TORONTO -- What can Jeff Skinner do for an encore?
In one form or another that question will be asked again and again as the NHL's reigning rookie of the year settles into his second season with the Carolina Hurricanes.
Skinner exceeded all expectations a year ago by topping 30 goals and established a new standard to live up to in the process. However, those who know the 19-year-old believe he's more than capable of handling the added attention and pressure.
"This is a young man that has a special mental toughness and approach to the game and I don't see that being an issue," Carolina general manager Jim Rutherford said Wednesday.
"He's a guy that I least worry about in the way he prepares himself -- I've learned that real quickly in the short year I've known him and we've had him," added Rutherford. "I look forward to him getting here for camp and look forward to him carrying on his good season from last year."
The Hurricanes are toying with the idea of giving Skinner more responsibility this season. His transition to the NHL was made a little easier with a move from centre to the wing and there's been much internal debate about what position -- and what line -- best suits him.
"There's so many different conversations and so many different options," said Rutherford. "I would suspect at some point that Jeff Skinner and Eric Staal are going to play together -- so they both can't play centre and they can both play the wing. Is this the time to jump in with Eric Staal?
"It may be, may not be; it may be another year."
Even after Carolina fell just short of the playoffs in April, Skinner kept busy. He represented Canada at the IIHF World Hockey Championship in Slovakia and quickly jumped into workouts under Gary Roberts after returning to North America.
This week he is among 20 NHLers participating in the BioSteel hockey camp as a final tuneup before training camp begins.
"With the way our season ended last year, it's not hard to get motivated," Skinner said after a yoga session on Wednesday morning.
Motivation has rarely been an issue for the soft-spoken teenager, whom Roberts says was the leanest player to work under him last summer.
Skinner picked right up where he left off after scoring 31 goals and putting up 63 points in his rookie season.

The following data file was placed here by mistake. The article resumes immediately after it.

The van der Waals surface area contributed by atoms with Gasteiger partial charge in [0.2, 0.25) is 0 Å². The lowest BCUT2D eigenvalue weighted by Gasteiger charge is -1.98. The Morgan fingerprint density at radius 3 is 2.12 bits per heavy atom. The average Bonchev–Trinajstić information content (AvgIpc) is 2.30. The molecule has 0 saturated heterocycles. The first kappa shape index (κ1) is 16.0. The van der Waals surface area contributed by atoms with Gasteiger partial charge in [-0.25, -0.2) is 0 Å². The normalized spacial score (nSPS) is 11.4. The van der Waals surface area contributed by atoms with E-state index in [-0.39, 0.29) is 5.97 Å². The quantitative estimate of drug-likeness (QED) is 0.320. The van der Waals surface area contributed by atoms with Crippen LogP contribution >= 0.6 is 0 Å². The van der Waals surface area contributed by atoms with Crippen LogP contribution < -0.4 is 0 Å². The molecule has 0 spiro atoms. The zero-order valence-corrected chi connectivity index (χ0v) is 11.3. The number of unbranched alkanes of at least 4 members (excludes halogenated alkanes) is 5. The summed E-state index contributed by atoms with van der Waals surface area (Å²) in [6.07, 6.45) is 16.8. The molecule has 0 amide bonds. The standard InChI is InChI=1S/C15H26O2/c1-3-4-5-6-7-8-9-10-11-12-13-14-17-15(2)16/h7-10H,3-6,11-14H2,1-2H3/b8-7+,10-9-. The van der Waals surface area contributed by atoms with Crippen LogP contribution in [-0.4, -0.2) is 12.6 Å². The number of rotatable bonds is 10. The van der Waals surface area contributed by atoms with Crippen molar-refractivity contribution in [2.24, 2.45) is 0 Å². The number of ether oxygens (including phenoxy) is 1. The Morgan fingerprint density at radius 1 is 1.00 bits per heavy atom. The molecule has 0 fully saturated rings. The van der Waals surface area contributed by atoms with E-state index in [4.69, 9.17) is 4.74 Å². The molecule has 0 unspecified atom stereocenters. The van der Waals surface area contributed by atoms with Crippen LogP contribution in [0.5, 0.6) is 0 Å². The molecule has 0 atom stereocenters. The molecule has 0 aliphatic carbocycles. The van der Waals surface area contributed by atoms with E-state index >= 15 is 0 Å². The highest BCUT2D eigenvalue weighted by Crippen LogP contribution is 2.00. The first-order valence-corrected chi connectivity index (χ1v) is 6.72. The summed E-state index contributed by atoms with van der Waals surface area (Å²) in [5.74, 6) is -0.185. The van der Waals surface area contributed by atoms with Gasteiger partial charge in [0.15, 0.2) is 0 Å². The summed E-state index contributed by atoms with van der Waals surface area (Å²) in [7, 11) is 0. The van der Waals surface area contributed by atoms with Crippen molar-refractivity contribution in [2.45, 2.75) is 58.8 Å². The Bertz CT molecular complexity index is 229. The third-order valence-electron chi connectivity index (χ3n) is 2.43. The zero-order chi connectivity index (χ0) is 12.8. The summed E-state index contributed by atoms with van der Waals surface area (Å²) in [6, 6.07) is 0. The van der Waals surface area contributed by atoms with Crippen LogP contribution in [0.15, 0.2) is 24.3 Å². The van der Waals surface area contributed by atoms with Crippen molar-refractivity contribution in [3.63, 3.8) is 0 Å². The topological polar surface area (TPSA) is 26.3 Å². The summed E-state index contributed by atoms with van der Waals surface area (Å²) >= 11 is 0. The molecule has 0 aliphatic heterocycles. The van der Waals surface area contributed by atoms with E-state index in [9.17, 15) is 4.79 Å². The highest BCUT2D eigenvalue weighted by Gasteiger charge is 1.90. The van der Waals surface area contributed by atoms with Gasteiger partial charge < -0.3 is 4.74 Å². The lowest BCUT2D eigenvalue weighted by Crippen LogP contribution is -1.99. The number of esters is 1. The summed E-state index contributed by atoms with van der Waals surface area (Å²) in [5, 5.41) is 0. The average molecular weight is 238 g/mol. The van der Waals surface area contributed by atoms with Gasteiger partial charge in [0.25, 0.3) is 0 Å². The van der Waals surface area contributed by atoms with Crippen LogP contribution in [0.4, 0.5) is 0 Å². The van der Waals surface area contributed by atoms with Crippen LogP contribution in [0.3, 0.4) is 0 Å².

"This kid is a wonderful, wonderful young man who does his work every day," said Roberts. "He just quietly goes about his business. He hides in the corner of the gym, kind of sneaks in and does his sets and sneaks back out."
Added Lightning forward Steven Stamkos, who also trains with Roberts: "Sometimes we forget he's in there."
His presence was hard to ignore on the ice during a season where he joined Sidney Crosby as the only NHL players to score 30 goals as an 18 year old in the last decade.
Roberts believes Skinner is destined to be a "star for Carolina for a long time." Those within the Hurricanes organization are mindful of creating more expectations, which is why Rutherford won't speculate on what the young forward is capable of achieving.
"When you score 30 goals at 18 years old, there's obviously higher levels that he's going to be able to get to," said Rutherford. "But what is that and when is it? I don't know.
"I think that's when we get into putting extreme pressure on a player if someone from our organization were to throw something out like that."
With the start of his second training camp fast approaching, Skinner acknowledges that there will be some added pressure this year.
However, he expects it to be offset by the experience he's gained over the last 12 months.
"Thinking back to last summer and all the things that you have going on, you're getting to camp not sure where you're going to be," said Skinner. "You're living in a hotel and you're just trying to make the team. This time it's going to be fun going into camp knowing the expectations sort of put on me.
"Hopefully I rise to the challenge."